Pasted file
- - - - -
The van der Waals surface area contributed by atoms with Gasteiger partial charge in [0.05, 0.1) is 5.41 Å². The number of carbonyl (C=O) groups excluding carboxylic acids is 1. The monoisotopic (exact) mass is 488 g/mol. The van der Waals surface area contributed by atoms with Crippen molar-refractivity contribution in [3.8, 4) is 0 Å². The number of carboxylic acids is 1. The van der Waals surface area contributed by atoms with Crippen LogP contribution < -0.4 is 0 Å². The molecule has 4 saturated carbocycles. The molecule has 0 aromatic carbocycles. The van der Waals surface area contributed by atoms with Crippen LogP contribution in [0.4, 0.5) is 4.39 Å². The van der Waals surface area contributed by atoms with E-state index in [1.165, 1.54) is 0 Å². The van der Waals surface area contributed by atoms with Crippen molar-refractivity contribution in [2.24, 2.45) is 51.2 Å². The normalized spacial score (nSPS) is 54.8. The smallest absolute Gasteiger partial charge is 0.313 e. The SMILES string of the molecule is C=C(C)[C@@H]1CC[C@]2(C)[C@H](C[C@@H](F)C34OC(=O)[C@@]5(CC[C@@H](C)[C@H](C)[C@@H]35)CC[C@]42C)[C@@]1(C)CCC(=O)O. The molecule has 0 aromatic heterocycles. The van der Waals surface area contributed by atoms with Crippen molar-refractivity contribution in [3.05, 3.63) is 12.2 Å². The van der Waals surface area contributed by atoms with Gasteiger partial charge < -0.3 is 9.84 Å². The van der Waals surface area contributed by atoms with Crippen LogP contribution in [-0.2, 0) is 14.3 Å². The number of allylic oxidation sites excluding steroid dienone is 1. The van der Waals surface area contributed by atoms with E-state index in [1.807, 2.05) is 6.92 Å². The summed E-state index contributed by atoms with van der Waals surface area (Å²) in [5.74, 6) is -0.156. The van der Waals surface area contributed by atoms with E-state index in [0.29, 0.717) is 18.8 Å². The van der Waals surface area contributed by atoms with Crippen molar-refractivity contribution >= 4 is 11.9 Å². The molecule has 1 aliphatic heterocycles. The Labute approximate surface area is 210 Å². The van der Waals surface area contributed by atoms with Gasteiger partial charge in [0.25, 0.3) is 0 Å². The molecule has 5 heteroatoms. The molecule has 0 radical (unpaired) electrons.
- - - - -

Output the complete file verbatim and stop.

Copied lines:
The van der Waals surface area contributed by atoms with Gasteiger partial charge in [0.05, 0.1) is 5.41 Å². The number of carbonyl (C=O) groups excluding carboxylic acids is 1. The monoisotopic (exact) mass is 488 g/mol. The van der Waals surface area contributed by atoms with Crippen molar-refractivity contribution in [3.8, 4) is 0 Å². The number of carboxylic acids is 1. The van der Waals surface area contributed by atoms with Crippen LogP contribution < -0.4 is 0 Å². The molecule has 4 saturated carbocycles. The molecule has 0 aromatic carbocycles. The van der Waals surface area contributed by atoms with Crippen LogP contribution in [0.4, 0.5) is 4.39 Å². The van der Waals surface area contributed by atoms with E-state index in [1.165, 1.54) is 0 Å². The van der Waals surface area contributed by atoms with Crippen molar-refractivity contribution in [2.24, 2.45) is 51.2 Å². The normalized spacial score (nSPS) is 54.8. The smallest absolute Gasteiger partial charge is 0.313 e. The SMILES string of the molecule is C=C(C)[C@@H]1CC[C@]2(C)[C@H](C[C@@H](F)C34OC(=O)[C@@]5(CC[C@@H](C)[C@H](C)[C@@H]35)CC[C@]42C)[C@@]1(C)CCC(=O)O. The molecule has 0 aromatic heterocycles. The van der Waals surface area contributed by atoms with Crippen molar-refractivity contribution in [3.05, 3.63) is 12.2 Å². The van der Waals surface area contributed by atoms with Gasteiger partial charge < -0.3 is 9.84 Å². The van der Waals surface area contributed by atoms with Crippen LogP contribution in [-0.2, 0) is 14.3 Å². The number of allylic oxidation sites excluding steroid dienone is 1. The van der Waals surface area contributed by atoms with E-state index in [1.807, 2.05) is 6.92 Å². The summed E-state index contributed by atoms with van der Waals surface area (Å²) in [5.74, 6) is -0.156. The van der Waals surface area contributed by atoms with E-state index in [0.29, 0.717) is 18.8 Å². The van der Waals surface area contributed by atoms with Crippen molar-refractivity contribution >= 4 is 11.9 Å². The molecule has 1 aliphatic heterocycles. The Labute approximate surface area is 210 Å². The van der Waals surface area contributed by atoms with Gasteiger partial charge in [0.25, 0.3) is 0 Å². The molecule has 5 heteroatoms. The molecule has 0 radical (unpaired) electrons.